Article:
On Tuesday, we reported that a former Reuters climate change correspondent, David Fogarty, charged the publication was openly hostile to climate coverage.
Turns out Reuters proved Fogarty right in a major climate story this week, “Seas may rise 2.3 metres per degree of global warming-report.”
The Potsdam Institute for Climate Impact Research news release for the study from explains:
Greenhouse gases emitted today will cause sea level to rise for centuries to come. Each degree of global warming is likely to raise sea level by more than 2 meters in the future….
“CO2, once emitted by burning fossil fuels, stays an awful long time in the atmosphere,” says Anders Levermann, lead author of the study and research domain co-chair at the Potsdam Institute for Climate Impact Research. “Consequently, the warming it causes also persists.”
So, the study is about the long term impact of warming on sea levels.
Here is what Reuters feels compelled to insert into their piece:
Scientists say global warming is responsible for the melting ice. A U.N. panel of scientists, the IPCC, says heat-trapping gases from burning fossil fuels are nudging up temperatures. A small number of scientists dismiss human-influenced global warming, arguing natural climate fluctuations are responsible.
Who are these hardcore climate science-denying scientists who reject even the most basic physics? We are never told.
Later on Reutuers says:
Climate sceptics, however, say the evidence is unconvincing. Measurements of changing temperatures are unreliable, contradictory and unsupported by solid historic data, they say.
They question the accuracy of computer climate forecasts and point to historic, cyclical changes in the world’s temperature as evidence that global temperature changes are natural. Others say the evidence shows temperatures have stopped rising and that the sun plays a bigger role than human activities.
These are nothing but climate science denier BS talking points that have been thoroughly refuted.
Note that once again we never learn who is in this apparently secret cult of skeptics, we just know “they say” anti-scientific things, while “others say” other anti-scientific things — and Reuters obligingly quotes them anonymously.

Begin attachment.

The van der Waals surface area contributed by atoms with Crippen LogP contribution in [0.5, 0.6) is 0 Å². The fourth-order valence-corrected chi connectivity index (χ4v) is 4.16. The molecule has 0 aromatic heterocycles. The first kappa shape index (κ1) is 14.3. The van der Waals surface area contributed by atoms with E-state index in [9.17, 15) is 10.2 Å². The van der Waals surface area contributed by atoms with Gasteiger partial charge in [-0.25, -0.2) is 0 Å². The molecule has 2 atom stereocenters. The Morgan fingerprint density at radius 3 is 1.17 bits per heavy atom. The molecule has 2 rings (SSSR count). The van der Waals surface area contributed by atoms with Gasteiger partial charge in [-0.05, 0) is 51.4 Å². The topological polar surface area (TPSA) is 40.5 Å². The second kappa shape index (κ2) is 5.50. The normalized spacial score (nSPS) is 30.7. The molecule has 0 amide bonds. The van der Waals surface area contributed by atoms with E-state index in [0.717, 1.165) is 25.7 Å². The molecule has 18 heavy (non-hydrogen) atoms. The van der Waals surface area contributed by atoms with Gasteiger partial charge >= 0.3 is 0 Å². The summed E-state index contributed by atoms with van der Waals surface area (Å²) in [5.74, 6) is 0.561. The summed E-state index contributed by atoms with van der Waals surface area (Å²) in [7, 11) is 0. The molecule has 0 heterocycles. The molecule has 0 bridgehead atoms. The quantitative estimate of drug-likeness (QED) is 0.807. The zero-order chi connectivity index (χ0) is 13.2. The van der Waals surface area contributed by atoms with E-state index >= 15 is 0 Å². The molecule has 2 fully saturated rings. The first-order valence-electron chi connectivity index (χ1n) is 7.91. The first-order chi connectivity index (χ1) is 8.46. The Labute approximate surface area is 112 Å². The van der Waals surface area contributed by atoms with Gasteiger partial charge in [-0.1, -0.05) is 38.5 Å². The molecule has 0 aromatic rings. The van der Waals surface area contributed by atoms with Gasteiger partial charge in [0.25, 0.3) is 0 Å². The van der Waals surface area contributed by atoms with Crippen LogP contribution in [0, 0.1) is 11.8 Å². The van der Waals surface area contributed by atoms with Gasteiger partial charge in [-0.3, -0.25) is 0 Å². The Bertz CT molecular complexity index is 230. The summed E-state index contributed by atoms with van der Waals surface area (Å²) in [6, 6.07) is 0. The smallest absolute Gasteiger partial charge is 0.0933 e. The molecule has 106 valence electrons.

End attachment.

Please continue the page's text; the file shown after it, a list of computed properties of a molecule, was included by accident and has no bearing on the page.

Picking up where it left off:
Dr. Stefan Rahmstorf, Co-Chair of Earth System Analysis at the Potsdam Institute, emailed me this critique:
This stuff has nothing to do with the paper about which the report is; the paper is about long-term sea-level commitment and has nothing to do with whether temperature measurements are unreliable. Simply, a lot of unrelated climate skeptics nonsense has been added to this Reuters piece. In the words of the late Steve Schneider, this is like adding some nonsense from the Flat Earth Society to a report about the latest generation of telecommunication satellites. It is absurd.
One final point on the source of this false balance at Reuters. Fogarty had written that then deputy editor-in-chief Paul Ingrassia “told me he was a climate change sceptic.” Ingrassia is now managing editor in London, which he said “literally puts me at the geographic centre of the Reuters news operation.”
We can’t know for certain who insisted on cramming this absurd and non-germane “climate skeptics nonsense” into the piece, but we have a strong clue. If it had been part of the reporter’s original reporting, you would have expected direct quotes from actual skeptics, because that is journalism 101. The fact that the blather was all inserted without attribution suggests it was added at the insistence of an editor. Go figure!